Traumatic abdominal wall hernia, a rare cause of hernia, has a confusing clinical picture and requires a high index of suspicion for prompt diagnosis and management. Such hernias, if missed, can result in high morbidity and may prove fatal. Distinction from a pre-existing hernia is important as well. We report our experience in two such cases, which had presented in a span of 9 months, and submit a brief analysis of 50 reviewed cases.
"Traumatic disruption of the abdominal wall is very rare, with only about 50 reports worldwide, and only one from India . Not surprisingly, many cases have been reported in children, given their weaker parietal wall and more elastic skin -. "
[Show abstract][Hide abstract] ABSTRACT: Traumatic hernia of the abdominal wall is a rare entity. A large proportion of reported cases are in children with a particular type of injury, i.e. from a handlebar injury. In adults, the presentation can vary substantially and the diagnosis is difficult. We present two cases in adults, with widely varying presentations and management.
A 40-year-old woman from rural north India presented with a low-velocity blunt injury to the lower abdomen. She was attacked by a bull. She had a clinically evident abdominal fascial disruption with intact skin, and was hemodynamically stable. An emergency mesh repair of the defect was performed, and she recovered well. A 38-year-old man from rural north India presented with blunt trauma to the abdomen following a motor vehicle accident. He was stable, with a central abdominal parietal wall swelling and bruising. A computed tomography scan revealed herniation of bowel loops in the area with minor intra-abdominal injuries. A laparotomy, resection-anastomosis of the ischemic bowel, and primary repair of the defect was performed and he recovered well.
Following blunt abdominal trauma, particularly high-velocity injuries, a high index of suspicion must be reserved for parietal wall swellings, as missed hernias in this setting have a high risk of strangulation. Computed tomography is the best aid to diagnosis. Management of each case needs to be individualized.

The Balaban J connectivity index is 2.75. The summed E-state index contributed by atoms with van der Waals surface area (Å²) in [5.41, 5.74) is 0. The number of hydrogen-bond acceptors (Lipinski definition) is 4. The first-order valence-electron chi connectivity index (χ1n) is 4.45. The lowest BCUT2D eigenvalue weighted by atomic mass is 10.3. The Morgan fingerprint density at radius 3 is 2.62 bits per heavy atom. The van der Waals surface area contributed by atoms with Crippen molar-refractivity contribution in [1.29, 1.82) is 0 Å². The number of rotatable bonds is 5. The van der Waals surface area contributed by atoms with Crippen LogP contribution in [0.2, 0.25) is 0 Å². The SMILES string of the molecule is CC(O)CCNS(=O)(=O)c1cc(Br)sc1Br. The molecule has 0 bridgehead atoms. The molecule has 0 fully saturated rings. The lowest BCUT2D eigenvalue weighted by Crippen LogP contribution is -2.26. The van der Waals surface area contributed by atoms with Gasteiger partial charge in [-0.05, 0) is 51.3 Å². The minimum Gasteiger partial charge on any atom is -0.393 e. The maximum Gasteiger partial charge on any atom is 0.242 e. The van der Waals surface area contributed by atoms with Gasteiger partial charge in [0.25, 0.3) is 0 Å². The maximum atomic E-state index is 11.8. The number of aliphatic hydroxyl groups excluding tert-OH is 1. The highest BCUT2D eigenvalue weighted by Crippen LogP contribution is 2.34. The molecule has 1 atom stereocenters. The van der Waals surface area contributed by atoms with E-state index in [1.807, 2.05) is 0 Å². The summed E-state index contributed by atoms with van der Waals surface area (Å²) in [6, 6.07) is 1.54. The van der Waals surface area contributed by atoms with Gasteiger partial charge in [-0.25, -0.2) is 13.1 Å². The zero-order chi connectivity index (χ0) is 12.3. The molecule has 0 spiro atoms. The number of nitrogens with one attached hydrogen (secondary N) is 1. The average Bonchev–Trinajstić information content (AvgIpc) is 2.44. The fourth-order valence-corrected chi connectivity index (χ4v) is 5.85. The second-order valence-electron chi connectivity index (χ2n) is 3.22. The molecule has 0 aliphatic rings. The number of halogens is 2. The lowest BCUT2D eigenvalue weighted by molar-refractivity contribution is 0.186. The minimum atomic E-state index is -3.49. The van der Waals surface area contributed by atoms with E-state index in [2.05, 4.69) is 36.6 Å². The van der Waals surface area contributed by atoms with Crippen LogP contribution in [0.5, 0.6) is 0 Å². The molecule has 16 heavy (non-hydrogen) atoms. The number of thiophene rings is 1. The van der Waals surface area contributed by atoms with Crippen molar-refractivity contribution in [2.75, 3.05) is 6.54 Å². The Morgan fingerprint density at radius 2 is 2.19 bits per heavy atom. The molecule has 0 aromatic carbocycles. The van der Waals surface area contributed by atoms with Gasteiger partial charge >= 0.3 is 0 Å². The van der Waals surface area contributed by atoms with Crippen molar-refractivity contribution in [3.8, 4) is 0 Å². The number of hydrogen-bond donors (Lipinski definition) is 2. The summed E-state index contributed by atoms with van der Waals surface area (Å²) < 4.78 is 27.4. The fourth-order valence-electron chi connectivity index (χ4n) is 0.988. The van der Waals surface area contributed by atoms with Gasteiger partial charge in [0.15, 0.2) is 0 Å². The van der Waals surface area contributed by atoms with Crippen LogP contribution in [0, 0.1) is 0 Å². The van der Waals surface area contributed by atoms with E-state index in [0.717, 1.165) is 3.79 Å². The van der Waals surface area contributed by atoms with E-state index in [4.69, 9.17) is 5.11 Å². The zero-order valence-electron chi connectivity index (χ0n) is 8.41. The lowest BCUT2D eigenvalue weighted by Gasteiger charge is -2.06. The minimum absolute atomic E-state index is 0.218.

Journal of Medical Case Reports 06/2009; 3(1):7324. DOI:10.4076/1752-1947-3-7324
[Show abstract][Hide abstract] ABSTRACT: Traumatic abdominal wall hernias are a type of acquired hernia secondary to blunt trauma Caused, by direct trauma from handlebar like objects. This rare hernia is named 'Handlebar hernia'. We report a case of such hernia without any significant intra-abdominal injury. The abdominal wall defect was repaired in layers by Jones technique. Postoperative course was uneventful. The authors recommend clinical suspicion for traumatic hernia in all patients with traumatic abdominal wall injury. Definitive treatment includes surgical exploration with primary repair of all tissue layers of the abdominal wall.
[Show abstract][Hide abstract] ABSTRACT: To review blunt traumatic abdominal wall hernias (TAWHs) in our institution.
Retrospective review of blunt abdominal trauma cases over a 6-month period.
Four patients with TAWH were identified. The mean age was 36 years. Three had been involved in vehicular collisions, and 1 had been assaulted with a large stone. All were diagnosed on presentation, 3 by computed tomography scan and 1 clinically. Two were repaired as emergencies, and 1 was repaired after 4 months. The 4th patient refused surgery.
This uncommon injury requires a high index of suspicion and a low threshold for intervention. CT scan offers the best imaging potential.
South African journal of surgery. Suid-Afrikaanse tydskrif vir chirurgie 06/2005; 43(2):41-3. · 0.40 Impact Factor
Torben Glatz, Ann-Kathrin Lederer, Birte Kulemann, Gabriel Seifert, Philipp Anton Holzner, Ulrich Theodor Hopt, Jens Hoeppner, Goran Marjanovic
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